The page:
Nav: Home

Honeybee dance dialects

March 04, 2020

After more than 70 years, a great mystery of zoology has been solved: Honeybees actually use different dance dialects in their waggle dance. Which dialect has developed during evolution is related to the radius of action in which they collect food around the hive.

This is reported by research teams from the Biocenter of Julius-Maximilians-Universität Würzburg (JMU) in Bavaria, Germany, and the National Centre for Biological Sciences (NCBS) in Bangalore, India, in the journal Proceedings of the Royal Society B.

That honey bees might have dance dialects was first proposed in the 1940s by nobel laureate Karl von Frisch and his student Martin Lindauer. Later experiments, however, raised doubts about the existence of the dialects. The new results now prove that Frisch and Lindauer were right. The two pioneers of behavioural research were also right with their explanation why the dance dialects exist at all.

This is what the bees' dances are about

The dance language of the honeybees is a unique form of symbolic communication in the animal kingdom. For example, when a bee has discovered a blossoming cherry tree, it returns to the hive. There it informs the other bees with a dance about the direction in which the food source is located and how far away it is.

Part of the dance is the so-called waggle run, in which the bees energetically shake their abdomen. The direction of the waggle run on the honeycomb communicates the direction of the destination in relation to the position of the sun while the duration of the wagging indicates the distance.

"As the distance of the food source from the nest increases, the duration of the wagging increases in a linear fashion," explains JMU PhD student Patrick Kohl, first author of the publication. However, this increase is different for different bee species. This was shown in experiments carried out by the research team in southern India.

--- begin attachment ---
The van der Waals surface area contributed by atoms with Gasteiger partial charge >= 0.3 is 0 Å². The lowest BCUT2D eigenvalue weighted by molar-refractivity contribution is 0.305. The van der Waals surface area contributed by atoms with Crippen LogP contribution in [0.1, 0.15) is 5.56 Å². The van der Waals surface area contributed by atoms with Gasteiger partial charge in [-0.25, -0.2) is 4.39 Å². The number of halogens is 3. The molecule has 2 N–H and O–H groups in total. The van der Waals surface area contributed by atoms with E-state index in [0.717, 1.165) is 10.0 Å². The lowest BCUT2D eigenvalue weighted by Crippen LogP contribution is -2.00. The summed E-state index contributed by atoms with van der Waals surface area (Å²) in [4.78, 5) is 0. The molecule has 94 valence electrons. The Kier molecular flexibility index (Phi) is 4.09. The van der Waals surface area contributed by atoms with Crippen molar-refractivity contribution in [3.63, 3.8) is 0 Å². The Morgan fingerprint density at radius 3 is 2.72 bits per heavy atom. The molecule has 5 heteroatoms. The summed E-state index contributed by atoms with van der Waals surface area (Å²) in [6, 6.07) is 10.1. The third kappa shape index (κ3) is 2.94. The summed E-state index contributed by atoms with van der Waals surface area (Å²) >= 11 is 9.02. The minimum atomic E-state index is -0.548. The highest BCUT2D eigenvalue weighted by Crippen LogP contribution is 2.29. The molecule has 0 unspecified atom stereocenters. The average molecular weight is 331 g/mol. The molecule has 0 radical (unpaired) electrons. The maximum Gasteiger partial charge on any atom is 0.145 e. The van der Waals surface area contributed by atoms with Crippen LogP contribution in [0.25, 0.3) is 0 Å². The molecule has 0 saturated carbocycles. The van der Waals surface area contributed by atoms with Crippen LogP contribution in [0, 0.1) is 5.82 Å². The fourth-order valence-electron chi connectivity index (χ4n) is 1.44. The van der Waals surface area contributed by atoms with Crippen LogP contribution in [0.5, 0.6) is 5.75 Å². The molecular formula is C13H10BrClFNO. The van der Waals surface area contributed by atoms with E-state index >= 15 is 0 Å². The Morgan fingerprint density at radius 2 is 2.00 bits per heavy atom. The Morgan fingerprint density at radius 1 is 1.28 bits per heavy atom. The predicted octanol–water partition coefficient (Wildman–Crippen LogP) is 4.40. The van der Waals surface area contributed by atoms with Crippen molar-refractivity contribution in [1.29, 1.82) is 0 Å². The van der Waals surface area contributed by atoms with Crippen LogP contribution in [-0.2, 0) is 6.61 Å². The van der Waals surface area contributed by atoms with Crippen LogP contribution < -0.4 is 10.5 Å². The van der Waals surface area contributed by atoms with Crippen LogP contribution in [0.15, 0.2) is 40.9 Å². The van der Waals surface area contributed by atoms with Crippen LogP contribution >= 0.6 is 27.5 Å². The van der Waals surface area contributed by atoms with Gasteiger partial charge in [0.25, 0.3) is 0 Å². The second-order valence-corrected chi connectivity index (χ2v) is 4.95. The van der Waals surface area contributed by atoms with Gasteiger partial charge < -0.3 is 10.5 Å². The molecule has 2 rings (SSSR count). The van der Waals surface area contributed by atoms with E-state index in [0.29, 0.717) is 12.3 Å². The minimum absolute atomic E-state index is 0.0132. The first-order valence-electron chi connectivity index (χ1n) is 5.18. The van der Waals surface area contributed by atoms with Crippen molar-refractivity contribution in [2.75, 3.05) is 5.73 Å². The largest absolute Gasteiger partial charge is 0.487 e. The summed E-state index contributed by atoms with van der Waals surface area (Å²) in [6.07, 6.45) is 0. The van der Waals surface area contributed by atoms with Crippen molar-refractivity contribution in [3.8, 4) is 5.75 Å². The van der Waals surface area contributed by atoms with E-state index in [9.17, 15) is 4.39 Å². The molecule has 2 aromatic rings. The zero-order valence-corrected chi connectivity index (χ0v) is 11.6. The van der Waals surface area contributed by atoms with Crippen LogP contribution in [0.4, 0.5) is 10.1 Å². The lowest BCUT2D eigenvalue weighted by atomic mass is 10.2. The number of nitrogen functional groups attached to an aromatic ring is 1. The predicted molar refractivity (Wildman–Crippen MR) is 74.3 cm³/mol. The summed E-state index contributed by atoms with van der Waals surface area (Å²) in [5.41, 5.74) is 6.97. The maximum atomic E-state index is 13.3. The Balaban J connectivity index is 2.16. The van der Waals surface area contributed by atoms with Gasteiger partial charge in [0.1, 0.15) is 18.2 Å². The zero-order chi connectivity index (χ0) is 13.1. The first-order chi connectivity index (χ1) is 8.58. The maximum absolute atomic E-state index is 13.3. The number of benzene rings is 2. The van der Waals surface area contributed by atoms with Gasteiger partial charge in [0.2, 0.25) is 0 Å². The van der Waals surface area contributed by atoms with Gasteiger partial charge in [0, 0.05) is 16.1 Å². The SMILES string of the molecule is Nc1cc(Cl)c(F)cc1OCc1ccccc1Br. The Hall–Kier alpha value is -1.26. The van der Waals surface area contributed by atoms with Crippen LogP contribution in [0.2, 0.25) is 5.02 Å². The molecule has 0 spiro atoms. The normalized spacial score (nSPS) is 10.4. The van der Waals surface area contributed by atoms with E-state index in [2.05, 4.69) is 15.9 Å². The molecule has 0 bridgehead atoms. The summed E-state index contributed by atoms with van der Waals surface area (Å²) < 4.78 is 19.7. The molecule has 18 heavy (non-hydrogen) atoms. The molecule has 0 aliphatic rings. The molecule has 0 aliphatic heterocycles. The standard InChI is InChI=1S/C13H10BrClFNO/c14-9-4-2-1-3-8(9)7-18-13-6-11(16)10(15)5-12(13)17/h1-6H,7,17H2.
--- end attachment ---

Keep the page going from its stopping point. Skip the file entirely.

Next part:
Experiments with three honeybee species in South India

There, three bee species with different radii of action were studied. The eastern honeybees (Apis cerana) fly up to about one kilometre away from the nest. The dwarf honeybees (Apis florea) fly up to 2.5 kilometres, the giant honeybees (Apis dorsata) about three kilometres.

The opposite relationships apply for the increase in the duration of the wagging. For example, if a food source is 800 meters away, an eastern honeybee will have a much longer wagging than a dwarf honeybee, and the latter will have a longer wagging than the giant honeybee. In order to communicate an identical distance to the food, each species uses its own dance dialect.

"We also saw this when we compared our results with published data from other research groups," says Patrick Kohl. The correlation between foraging range and dance dialect was corroborated when looking at honeybee species native to England, Botswana, and Japan.

Why did JMU researchers go to South India in the first place? "India has the advantage that three honeybee species live in the same area, so that their dance dialects can be easily compared," said Kohl. "We also have very good contacts with researchers at NCBS, a top research address in South Asia."

Dialects as evolutionary adaptations

The results also confirm what von Frisch and Lindauer had suspected about the meaning of the dance dialects. These are evolutionary adaptations to the honeybee species' typical foraging distances. Honeybees, for example, which regularly fly long distances, cannot afford to communicate these distances in the hive with very long waggle runs: On the crowded dance floor in the hive, other bees would have difficulties following such "marathon waggings".